Military Resists Weapons Cuts

| Tue Dec. 6, 2005 3:04 PM EST

More fascinating news on the military budget front. The Wall Street Journal reports today (page A1) that the Air Force is going to cut 30,000 to 40,000 personnel over the next decade in order to save some of its big-ticket weapons programs:

To stay within its expected budget, the Air Force is planning to cut at least 30,000, and perhaps as many as 40,000, uniformed personnel, civilians and contractor-support staff through fiscal 2011, military officials said. The exact composition of the cuts isn't known, though their thrust is clear: "This is one way to pay the bills without messing around with our weapons programs," said one official involved in the Air Force budget.
It looks like the Air Force will use that money to keep both the Joint Strike Fighter program—a costly purchase that was once called "unexecutable" by the GAO—along with a system of "missile-warning satellites" built by Lockheed that has been years late and costing "more than three times as much as its initial $3 billion budget." Both programs were under fire from the Pentagon but it seems the Air Force managed to deflect the axe by going after personnel instead. And yes, in case anyone was wondering, "the shift is good news for the nation's major defense contractors." As I recall, about a month ago, the Army proposed something similar in response to the Pentagon's demands for $11.7 billion in cuts from them: the service offered to reduce its force structure, at a time when the Army is already stretched thin, rather than touch its own procurement budget.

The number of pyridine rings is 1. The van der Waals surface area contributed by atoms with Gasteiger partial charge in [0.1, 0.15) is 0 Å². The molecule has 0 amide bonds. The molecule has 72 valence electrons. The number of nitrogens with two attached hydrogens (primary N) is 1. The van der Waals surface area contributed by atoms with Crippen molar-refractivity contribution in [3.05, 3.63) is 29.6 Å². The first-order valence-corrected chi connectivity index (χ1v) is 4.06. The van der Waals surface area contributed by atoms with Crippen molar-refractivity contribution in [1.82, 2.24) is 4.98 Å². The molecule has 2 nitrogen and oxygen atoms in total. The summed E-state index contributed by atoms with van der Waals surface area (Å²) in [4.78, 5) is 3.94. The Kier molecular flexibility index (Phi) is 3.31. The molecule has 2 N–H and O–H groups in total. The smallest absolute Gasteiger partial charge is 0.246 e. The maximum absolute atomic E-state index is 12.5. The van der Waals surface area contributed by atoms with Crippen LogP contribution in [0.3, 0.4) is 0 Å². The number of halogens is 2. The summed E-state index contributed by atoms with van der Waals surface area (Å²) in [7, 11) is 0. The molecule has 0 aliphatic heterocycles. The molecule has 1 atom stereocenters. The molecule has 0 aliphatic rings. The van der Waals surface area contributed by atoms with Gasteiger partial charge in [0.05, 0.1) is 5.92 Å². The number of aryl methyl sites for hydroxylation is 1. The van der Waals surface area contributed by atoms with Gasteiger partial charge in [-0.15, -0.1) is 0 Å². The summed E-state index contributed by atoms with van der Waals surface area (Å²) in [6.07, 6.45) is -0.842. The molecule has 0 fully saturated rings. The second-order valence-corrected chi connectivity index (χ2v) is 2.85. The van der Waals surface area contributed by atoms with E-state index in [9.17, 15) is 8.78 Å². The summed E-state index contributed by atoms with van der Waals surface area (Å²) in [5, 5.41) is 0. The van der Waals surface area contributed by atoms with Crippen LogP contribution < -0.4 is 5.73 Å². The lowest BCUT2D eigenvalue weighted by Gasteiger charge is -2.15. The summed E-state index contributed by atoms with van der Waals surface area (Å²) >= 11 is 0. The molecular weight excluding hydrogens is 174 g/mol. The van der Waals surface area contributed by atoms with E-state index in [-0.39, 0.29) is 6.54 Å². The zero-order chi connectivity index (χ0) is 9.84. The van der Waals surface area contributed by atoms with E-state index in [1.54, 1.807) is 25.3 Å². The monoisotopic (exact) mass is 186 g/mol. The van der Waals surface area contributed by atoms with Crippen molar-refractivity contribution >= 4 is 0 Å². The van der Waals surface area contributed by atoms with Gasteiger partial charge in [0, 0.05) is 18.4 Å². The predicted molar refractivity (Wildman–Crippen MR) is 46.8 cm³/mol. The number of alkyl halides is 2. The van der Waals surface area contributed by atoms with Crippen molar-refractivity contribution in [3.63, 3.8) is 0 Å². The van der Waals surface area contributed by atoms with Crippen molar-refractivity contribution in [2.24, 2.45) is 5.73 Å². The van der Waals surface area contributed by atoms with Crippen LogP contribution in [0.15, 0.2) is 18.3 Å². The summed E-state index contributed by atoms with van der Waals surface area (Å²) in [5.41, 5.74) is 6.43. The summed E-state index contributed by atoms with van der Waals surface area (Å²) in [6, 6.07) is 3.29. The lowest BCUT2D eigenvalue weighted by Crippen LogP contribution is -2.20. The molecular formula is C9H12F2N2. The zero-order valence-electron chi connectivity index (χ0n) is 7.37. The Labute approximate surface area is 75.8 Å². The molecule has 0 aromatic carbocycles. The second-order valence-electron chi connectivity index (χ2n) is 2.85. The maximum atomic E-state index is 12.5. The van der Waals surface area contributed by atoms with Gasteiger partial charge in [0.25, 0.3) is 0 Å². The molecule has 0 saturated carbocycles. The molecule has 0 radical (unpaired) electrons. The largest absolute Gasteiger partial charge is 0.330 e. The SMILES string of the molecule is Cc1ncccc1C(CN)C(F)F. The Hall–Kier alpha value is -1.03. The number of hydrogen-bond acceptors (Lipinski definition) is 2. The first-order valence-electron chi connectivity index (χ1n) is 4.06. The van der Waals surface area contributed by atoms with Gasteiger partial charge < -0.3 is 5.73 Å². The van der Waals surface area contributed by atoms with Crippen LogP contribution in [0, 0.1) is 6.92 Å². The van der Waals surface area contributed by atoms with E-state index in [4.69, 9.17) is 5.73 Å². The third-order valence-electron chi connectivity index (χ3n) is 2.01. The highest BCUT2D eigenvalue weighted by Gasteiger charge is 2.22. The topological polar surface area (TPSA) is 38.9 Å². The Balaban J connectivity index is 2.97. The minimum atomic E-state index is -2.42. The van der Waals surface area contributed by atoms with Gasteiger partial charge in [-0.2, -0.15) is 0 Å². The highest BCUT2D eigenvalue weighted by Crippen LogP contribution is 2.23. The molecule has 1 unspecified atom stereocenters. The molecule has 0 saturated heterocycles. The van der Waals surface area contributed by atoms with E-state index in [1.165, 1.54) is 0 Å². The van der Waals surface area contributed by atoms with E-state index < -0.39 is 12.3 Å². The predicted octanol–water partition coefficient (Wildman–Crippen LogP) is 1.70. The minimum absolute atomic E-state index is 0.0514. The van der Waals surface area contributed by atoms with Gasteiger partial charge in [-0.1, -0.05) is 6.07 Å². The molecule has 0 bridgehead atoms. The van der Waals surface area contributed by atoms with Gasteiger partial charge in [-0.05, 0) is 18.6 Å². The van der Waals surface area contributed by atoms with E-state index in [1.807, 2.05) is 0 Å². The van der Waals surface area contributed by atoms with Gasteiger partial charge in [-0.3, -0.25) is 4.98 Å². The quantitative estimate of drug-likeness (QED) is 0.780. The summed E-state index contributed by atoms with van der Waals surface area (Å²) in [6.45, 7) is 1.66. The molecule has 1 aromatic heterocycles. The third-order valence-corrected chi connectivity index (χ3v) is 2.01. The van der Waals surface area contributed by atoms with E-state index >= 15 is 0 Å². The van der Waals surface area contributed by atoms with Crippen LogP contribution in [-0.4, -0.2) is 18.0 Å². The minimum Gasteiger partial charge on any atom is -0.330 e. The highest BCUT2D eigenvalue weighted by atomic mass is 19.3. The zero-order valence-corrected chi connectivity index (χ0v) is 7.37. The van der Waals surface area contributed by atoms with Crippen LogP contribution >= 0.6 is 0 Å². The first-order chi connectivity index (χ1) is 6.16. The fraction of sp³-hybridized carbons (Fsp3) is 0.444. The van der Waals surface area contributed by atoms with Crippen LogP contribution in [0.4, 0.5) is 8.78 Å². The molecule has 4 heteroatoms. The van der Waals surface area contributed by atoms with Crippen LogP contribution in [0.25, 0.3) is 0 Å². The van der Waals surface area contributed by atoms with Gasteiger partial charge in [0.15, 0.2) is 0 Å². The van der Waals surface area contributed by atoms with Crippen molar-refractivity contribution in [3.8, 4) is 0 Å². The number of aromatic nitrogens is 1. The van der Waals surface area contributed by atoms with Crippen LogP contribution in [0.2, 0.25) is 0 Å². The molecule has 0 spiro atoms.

Now perhaps someone knows better than I, and surely there are a lot of ins and outs involved here, but it sure looks like defense contracts are dictating the type of military we have, rather than the other way around...

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